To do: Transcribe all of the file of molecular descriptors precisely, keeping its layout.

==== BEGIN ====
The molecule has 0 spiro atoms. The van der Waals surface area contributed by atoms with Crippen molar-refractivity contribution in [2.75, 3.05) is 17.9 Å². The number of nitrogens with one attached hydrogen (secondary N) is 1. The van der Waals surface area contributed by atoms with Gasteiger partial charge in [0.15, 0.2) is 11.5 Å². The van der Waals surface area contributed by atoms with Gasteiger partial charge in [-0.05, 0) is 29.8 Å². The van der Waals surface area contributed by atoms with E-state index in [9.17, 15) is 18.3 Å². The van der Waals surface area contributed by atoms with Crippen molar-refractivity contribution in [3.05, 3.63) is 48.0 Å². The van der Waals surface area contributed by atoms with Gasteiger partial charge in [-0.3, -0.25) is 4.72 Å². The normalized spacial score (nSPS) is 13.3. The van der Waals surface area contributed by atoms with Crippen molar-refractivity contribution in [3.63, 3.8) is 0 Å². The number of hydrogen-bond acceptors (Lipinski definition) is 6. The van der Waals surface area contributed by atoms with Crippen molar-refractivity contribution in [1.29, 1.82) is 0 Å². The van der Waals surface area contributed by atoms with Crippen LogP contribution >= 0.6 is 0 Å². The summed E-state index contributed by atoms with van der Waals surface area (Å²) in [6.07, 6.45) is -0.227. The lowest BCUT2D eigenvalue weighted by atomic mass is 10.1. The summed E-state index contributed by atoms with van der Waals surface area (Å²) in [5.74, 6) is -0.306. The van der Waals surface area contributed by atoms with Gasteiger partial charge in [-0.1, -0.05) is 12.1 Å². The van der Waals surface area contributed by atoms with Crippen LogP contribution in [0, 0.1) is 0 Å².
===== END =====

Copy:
The molecule has 0 spiro atoms. The van der Waals surface area contributed by atoms with Crippen molar-refractivity contribution in [2.75, 3.05) is 17.9 Å². The number of nitrogens with one attached hydrogen (secondary N) is 1. The van der Waals surface area contributed by atoms with Gasteiger partial charge in [0.15, 0.2) is 11.5 Å². The van der Waals surface area contributed by atoms with Gasteiger partial charge in [-0.05, 0) is 29.8 Å². The van der Waals surface area contributed by atoms with E-state index in [9.17, 15) is 18.3 Å². The van der Waals surface area contributed by atoms with Crippen molar-refractivity contribution in [3.05, 3.63) is 48.0 Å². The van der Waals surface area contributed by atoms with Gasteiger partial charge in [-0.3, -0.25) is 4.72 Å². The normalized spacial score (nSPS) is 13.3. The van der Waals surface area contributed by atoms with Crippen molar-refractivity contribution in [3.63, 3.8) is 0 Å². The number of hydrogen-bond acceptors (Lipinski definition) is 6. The van der Waals surface area contributed by atoms with Crippen molar-refractivity contribution in [1.29, 1.82) is 0 Å². The van der Waals surface area contributed by atoms with Crippen LogP contribution >= 0.6 is 0 Å². The summed E-state index contributed by atoms with van der Waals surface area (Å²) in [6.07, 6.45) is -0.227. The lowest BCUT2D eigenvalue weighted by atomic mass is 10.1. The summed E-state index contributed by atoms with van der Waals surface area (Å²) in [5.74, 6) is -0.306. The van der Waals surface area contributed by atoms with Gasteiger partial charge in [-0.1, -0.05) is 12.1 Å². The van der Waals surface area contributed by atoms with Crippen LogP contribution in [0, 0.1) is 0 Å².